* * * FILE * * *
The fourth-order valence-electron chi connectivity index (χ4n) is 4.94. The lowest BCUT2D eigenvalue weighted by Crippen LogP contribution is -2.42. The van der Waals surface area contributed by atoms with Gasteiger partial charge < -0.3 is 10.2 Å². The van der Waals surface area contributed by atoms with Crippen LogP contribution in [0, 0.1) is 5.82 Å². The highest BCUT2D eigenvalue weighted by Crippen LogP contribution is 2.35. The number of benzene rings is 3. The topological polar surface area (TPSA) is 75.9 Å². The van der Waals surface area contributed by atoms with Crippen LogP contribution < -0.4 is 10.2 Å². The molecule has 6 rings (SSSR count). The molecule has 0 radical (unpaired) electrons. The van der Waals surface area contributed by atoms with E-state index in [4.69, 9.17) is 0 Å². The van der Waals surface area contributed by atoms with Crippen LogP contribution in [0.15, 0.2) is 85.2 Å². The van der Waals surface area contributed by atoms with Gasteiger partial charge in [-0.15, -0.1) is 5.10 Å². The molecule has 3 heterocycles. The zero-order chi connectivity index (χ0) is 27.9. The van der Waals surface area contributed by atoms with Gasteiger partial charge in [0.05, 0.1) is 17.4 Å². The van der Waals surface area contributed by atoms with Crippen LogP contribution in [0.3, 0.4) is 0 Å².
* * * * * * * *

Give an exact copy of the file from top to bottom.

The fourth-order valence-electron chi connectivity index (χ4n) is 4.94. The lowest BCUT2D eigenvalue weighted by Crippen LogP contribution is -2.42. The van der Waals surface area contributed by atoms with Gasteiger partial charge < -0.3 is 10.2 Å². The van der Waals surface area contributed by atoms with Crippen LogP contribution in [0, 0.1) is 5.82 Å². The highest BCUT2D eigenvalue weighted by Crippen LogP contribution is 2.35. The number of benzene rings is 3. The topological polar surface area (TPSA) is 75.9 Å². The van der Waals surface area contributed by atoms with Crippen LogP contribution < -0.4 is 10.2 Å². The molecule has 6 rings (SSSR count). The molecule has 0 radical (unpaired) electrons. The van der Waals surface area contributed by atoms with E-state index in [4.69, 9.17) is 0 Å². The van der Waals surface area contributed by atoms with Crippen LogP contribution in [0.15, 0.2) is 85.2 Å². The van der Waals surface area contributed by atoms with Gasteiger partial charge in [-0.15, -0.1) is 5.10 Å². The molecule has 3 heterocycles. The zero-order chi connectivity index (χ0) is 27.9. The van der Waals surface area contributed by atoms with Gasteiger partial charge in [0.05, 0.1) is 17.4 Å². The van der Waals surface area contributed by atoms with Crippen LogP contribution in [0.3, 0.4) is 0 Å².